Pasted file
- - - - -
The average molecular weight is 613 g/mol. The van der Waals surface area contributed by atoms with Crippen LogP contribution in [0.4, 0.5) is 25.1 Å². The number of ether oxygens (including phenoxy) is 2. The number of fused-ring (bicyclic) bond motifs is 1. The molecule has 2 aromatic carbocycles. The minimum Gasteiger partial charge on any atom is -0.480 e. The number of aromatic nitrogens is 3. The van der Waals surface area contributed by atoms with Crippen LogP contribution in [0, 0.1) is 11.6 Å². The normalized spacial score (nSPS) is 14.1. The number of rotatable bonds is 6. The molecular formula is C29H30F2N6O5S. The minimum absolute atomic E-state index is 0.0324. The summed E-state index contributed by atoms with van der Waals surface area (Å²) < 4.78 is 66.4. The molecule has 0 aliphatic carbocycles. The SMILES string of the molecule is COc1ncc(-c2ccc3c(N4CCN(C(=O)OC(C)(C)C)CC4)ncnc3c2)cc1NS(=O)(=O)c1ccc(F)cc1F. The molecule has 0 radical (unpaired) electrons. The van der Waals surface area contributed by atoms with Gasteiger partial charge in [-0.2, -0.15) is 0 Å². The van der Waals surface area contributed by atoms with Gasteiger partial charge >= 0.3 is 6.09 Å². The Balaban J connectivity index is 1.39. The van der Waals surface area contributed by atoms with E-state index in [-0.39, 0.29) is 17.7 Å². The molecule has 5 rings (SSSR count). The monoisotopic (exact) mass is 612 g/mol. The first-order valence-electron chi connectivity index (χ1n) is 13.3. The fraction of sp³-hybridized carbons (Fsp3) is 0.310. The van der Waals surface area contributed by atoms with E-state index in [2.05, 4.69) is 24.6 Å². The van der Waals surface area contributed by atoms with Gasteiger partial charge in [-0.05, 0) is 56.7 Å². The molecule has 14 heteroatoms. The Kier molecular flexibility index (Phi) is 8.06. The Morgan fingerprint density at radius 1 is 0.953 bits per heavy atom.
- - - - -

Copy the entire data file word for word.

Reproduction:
The average molecular weight is 613 g/mol. The van der Waals surface area contributed by atoms with Crippen LogP contribution in [0.4, 0.5) is 25.1 Å². The number of ether oxygens (including phenoxy) is 2. The number of fused-ring (bicyclic) bond motifs is 1. The molecule has 2 aromatic carbocycles. The minimum Gasteiger partial charge on any atom is -0.480 e. The number of aromatic nitrogens is 3. The van der Waals surface area contributed by atoms with Crippen LogP contribution in [0, 0.1) is 11.6 Å². The normalized spacial score (nSPS) is 14.1. The number of rotatable bonds is 6. The molecular formula is C29H30F2N6O5S. The minimum absolute atomic E-state index is 0.0324. The summed E-state index contributed by atoms with van der Waals surface area (Å²) < 4.78 is 66.4. The molecule has 0 aliphatic carbocycles. The SMILES string of the molecule is COc1ncc(-c2ccc3c(N4CCN(C(=O)OC(C)(C)C)CC4)ncnc3c2)cc1NS(=O)(=O)c1ccc(F)cc1F. The molecule has 0 radical (unpaired) electrons. The van der Waals surface area contributed by atoms with Gasteiger partial charge in [-0.2, -0.15) is 0 Å². The van der Waals surface area contributed by atoms with Gasteiger partial charge >= 0.3 is 6.09 Å². The Balaban J connectivity index is 1.39. The van der Waals surface area contributed by atoms with E-state index in [-0.39, 0.29) is 17.7 Å². The molecule has 5 rings (SSSR count). The monoisotopic (exact) mass is 612 g/mol. The first-order valence-electron chi connectivity index (χ1n) is 13.3. The fraction of sp³-hybridized carbons (Fsp3) is 0.310. The van der Waals surface area contributed by atoms with E-state index in [2.05, 4.69) is 24.6 Å². The van der Waals surface area contributed by atoms with Gasteiger partial charge in [-0.05, 0) is 56.7 Å². The molecule has 14 heteroatoms. The Kier molecular flexibility index (Phi) is 8.06. The Morgan fingerprint density at radius 1 is 0.953 bits per heavy atom.